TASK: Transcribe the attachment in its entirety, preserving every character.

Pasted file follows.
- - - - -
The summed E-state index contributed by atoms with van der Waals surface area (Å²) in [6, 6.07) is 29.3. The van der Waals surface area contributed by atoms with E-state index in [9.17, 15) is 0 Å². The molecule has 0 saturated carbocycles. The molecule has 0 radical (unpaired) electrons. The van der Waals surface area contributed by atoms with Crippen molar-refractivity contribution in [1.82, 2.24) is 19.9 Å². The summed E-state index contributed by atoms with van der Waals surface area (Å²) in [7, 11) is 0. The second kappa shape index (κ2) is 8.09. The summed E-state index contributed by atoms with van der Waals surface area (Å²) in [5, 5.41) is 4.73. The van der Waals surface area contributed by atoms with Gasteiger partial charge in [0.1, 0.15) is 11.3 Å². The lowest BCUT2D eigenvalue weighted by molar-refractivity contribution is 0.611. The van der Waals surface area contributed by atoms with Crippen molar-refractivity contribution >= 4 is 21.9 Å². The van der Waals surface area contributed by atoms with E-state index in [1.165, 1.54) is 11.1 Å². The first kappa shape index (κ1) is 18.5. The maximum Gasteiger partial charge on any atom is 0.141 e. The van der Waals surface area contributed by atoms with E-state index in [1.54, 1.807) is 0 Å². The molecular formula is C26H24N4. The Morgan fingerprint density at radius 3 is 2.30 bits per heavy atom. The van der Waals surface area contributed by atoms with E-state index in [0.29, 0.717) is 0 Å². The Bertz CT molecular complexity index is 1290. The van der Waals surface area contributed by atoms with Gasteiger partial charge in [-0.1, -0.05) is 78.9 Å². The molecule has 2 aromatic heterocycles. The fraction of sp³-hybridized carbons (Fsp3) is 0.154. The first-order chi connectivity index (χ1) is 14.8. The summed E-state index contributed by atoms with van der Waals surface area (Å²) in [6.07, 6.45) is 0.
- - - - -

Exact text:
The summed E-state index contributed by atoms with van der Waals surface area (Å²) in [6, 6.07) is 29.3. The van der Waals surface area contributed by atoms with E-state index in [9.17, 15) is 0 Å². The molecule has 0 saturated carbocycles. The molecule has 0 radical (unpaired) electrons. The van der Waals surface area contributed by atoms with Crippen molar-refractivity contribution in [1.82, 2.24) is 19.9 Å². The summed E-state index contributed by atoms with van der Waals surface area (Å²) in [7, 11) is 0. The second kappa shape index (κ2) is 8.09. The summed E-state index contributed by atoms with van der Waals surface area (Å²) in [5, 5.41) is 4.73. The van der Waals surface area contributed by atoms with Gasteiger partial charge in [0.1, 0.15) is 11.3 Å². The lowest BCUT2D eigenvalue weighted by molar-refractivity contribution is 0.611. The van der Waals surface area contributed by atoms with Crippen molar-refractivity contribution >= 4 is 21.9 Å². The van der Waals surface area contributed by atoms with E-state index in [1.165, 1.54) is 11.1 Å². The first kappa shape index (κ1) is 18.5. The maximum Gasteiger partial charge on any atom is 0.141 e. The van der Waals surface area contributed by atoms with E-state index in [1.54, 1.807) is 0 Å². The molecular formula is C26H24N4. The Morgan fingerprint density at radius 3 is 2.30 bits per heavy atom. The van der Waals surface area contributed by atoms with E-state index in [0.29, 0.717) is 0 Å². The Bertz CT molecular complexity index is 1290. The van der Waals surface area contributed by atoms with Gasteiger partial charge in [-0.1, -0.05) is 78.9 Å². The molecule has 2 aromatic heterocycles. The fraction of sp³-hybridized carbons (Fsp3) is 0.154. The first-order chi connectivity index (χ1) is 14.8. The summed E-state index contributed by atoms with van der Waals surface area (Å²) in [6.07, 6.45) is 0.